Sketch and Prototype Tools Review - Part - 6 - And the winner is...

Over the past couple of weeks I've been reviewing a number of Sketch and Mockup Tools. You can find the complete series here:

For now I won't be reviewing any other tools as I haven't worked with them (extensively) enough to say something useful about them. Thanks to everyone who contributed suggestions for additional tools to review.

To close off the series, I'll briefly recap the five tools and give my opinion of the one(s) I liked best.

The Contestants

In total, I reviewed five tools, each with their own advantages and feature set.

Balsamiq Mockups

Balsamiq is an excellent tool for quickly creating UI sketches. It comes with a number of great productivity tools making it easy to create mockups in no time. It lacks programmability options so interactivity is mostly limited to linking screens. You can find my full review here.

Axure RP Pro 5.6

Axure is great for both simple and more complex UI sketches. With its Interactions feature it's relatively easy to create rich and interactive demos. Learning how to use these interactions for complex scenarios may take some time. You can find my full review here.

Microsoft Office Visio 2010

Microsoft Office Visio 2010 is a full blown diagramming tool with sketching UIs as just one of the diagram templates. It's easy to use and the ability to mix and match stencils from other diagram templates enables you to create great looking diagrams. The lack of programming support makes it difficult to create highly interactive mockups. You can find my full review here.


Pencil is an open source tool that comes as a plugin for Firefox or as a stand alone version for Windows and Linux. It's a bit limited in functionality but that might change in the future as the product is still actively developed. It has a number of useful productivity features (such as setting up grids) but lacks in usability and stability. You can find my full review here.

Microsoft Expression Blend 4 + SketchFlow

SketchFlow ships with Microsoft Expression Blend as part of Expression Studio. It enables you to create sketches of applications using either Silverlight or WPF. Since proven technologies such as XAML and the .NET Framework are used, it's easy to get started with SketchFlow for those already familiar with these technologies. If you're new to this, you'll face a pretty steep learning curve. The programming capabilities are very powerful, but may result in over-engineered mockups. You can find my full review here.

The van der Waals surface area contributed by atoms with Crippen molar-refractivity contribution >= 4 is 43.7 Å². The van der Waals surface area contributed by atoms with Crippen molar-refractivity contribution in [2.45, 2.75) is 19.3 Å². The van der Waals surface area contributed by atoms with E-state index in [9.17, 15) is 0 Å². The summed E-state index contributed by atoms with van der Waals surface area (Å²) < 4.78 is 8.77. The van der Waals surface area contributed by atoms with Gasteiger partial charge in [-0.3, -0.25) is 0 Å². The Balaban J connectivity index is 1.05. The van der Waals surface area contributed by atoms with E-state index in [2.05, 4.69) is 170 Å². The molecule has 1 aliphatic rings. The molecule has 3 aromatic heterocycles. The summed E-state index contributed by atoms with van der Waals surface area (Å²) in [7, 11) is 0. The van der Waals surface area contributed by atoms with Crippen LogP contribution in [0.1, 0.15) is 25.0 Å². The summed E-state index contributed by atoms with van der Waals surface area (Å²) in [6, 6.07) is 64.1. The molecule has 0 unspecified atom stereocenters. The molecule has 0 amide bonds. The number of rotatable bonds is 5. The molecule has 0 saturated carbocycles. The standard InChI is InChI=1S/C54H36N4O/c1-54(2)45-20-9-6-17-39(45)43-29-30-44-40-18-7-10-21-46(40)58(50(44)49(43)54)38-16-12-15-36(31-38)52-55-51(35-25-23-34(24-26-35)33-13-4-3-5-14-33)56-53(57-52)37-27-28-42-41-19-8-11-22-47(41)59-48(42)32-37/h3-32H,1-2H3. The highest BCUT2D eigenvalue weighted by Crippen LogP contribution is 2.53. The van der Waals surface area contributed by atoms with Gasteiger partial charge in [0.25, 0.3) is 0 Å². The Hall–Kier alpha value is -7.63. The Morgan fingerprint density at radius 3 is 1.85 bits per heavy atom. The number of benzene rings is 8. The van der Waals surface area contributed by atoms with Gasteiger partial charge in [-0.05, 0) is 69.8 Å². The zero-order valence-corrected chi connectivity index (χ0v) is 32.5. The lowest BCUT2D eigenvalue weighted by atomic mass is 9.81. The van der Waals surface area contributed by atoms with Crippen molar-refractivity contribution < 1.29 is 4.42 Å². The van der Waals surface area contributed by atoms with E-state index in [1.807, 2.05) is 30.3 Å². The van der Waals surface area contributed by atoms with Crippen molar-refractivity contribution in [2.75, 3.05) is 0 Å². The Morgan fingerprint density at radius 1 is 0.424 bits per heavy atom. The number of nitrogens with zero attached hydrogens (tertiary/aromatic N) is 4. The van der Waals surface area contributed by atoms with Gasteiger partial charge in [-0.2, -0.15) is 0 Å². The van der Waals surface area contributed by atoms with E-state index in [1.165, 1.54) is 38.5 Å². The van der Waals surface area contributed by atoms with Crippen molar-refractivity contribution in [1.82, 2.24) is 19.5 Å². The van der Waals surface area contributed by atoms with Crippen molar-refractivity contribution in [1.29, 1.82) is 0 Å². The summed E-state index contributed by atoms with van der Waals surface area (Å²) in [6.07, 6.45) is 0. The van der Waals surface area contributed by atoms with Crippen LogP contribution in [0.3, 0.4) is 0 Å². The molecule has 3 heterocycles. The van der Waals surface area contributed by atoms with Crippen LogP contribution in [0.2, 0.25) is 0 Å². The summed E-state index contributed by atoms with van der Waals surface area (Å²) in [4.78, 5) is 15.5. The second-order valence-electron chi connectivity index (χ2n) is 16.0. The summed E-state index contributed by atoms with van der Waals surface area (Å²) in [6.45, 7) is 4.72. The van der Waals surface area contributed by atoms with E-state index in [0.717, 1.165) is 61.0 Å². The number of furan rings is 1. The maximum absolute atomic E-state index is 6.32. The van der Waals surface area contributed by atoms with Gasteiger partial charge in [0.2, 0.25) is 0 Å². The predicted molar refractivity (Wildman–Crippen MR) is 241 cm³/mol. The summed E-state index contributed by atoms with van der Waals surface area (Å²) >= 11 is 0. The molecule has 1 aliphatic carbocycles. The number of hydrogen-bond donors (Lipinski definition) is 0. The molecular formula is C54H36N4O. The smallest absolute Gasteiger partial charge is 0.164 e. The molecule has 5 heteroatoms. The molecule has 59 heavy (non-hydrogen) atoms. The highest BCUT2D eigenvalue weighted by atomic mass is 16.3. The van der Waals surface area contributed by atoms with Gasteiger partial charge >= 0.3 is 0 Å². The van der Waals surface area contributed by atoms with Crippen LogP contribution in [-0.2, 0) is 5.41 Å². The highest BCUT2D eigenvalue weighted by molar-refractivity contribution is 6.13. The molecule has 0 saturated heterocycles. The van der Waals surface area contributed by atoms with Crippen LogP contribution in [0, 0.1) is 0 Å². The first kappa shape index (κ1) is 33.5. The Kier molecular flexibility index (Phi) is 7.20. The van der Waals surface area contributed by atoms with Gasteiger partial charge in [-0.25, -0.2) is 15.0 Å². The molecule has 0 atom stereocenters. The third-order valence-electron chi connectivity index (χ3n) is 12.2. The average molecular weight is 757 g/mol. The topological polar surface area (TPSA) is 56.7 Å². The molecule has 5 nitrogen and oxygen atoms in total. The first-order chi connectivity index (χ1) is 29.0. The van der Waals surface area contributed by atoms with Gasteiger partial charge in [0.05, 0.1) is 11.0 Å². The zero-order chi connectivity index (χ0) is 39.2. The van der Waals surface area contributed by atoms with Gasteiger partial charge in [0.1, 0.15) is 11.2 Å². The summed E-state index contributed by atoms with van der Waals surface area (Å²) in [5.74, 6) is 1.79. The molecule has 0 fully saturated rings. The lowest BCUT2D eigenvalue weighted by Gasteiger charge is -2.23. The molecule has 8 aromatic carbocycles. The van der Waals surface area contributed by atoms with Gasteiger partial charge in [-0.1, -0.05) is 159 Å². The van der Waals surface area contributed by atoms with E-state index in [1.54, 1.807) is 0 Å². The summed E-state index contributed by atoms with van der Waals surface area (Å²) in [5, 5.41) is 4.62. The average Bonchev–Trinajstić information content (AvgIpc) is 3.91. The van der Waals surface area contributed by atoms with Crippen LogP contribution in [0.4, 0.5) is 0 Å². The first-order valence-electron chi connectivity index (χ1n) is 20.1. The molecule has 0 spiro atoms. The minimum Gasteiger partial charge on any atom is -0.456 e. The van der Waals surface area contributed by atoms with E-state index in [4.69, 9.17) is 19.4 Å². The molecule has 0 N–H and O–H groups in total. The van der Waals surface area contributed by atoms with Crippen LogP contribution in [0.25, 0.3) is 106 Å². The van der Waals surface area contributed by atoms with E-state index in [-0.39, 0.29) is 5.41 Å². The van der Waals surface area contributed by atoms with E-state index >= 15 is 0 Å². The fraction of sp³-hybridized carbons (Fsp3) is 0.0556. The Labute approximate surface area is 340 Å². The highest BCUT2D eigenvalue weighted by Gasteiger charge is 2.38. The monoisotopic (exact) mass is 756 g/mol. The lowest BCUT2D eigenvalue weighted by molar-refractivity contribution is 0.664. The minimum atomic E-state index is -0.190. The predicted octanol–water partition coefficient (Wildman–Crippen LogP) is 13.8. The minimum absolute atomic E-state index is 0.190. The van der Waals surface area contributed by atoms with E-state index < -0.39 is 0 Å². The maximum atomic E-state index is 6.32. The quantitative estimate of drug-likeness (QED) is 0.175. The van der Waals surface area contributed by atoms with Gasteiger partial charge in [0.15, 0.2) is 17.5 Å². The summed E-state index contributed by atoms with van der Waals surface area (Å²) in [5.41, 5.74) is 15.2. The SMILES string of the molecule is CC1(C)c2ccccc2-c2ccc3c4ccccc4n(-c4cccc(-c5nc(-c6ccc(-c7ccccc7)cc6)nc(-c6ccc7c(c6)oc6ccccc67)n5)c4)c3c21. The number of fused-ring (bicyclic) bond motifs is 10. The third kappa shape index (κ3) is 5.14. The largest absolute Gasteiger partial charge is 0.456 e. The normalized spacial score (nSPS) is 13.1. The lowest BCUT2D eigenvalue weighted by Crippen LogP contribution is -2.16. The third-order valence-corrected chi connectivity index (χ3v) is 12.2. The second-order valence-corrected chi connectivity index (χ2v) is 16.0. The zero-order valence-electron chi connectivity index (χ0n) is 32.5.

The Verdict

My favorite tools of these five are Balsamiq and Axure. I like Balsamiq because I can create a design in minutes using the UI elements that ship out of the box. It also has a very decent price tag. I use Balsamiq for most of my UI sketching needs.

Axure is cool because of its ability to design interactivity, something that Balsamiq (intentionally) lacks. I use Axure whenever I have the need to design complex interactivity.

Pencil and Visio dropped to the bottom of my list. Pencil is just not ready enough to use on a daily basis. It lacks too many features and documentation and has too many issues to happily work with it. Visio is nice if you already own it for other diagramming needs and don't want to spend more money on other tools. However the lack of programming support brings it down to "just a sketching tool" that simply can't compete with the easy of use of Balsamiq.

I am not sure what to think of Expression Blend with SketchFlow yet. It has a lot of potential power, but I found the learning curve a little too steep for my liking. Obviously that's caused by my limited experience with Expression Blend 4. If you already know how to use this tool, SketchFlow has an excellent feature set.

Where to Next?

Wonder where to go next? You can post a comment on this article.

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Written by Imar Spaanjaars
Date Posted 06/25/2010 15:28


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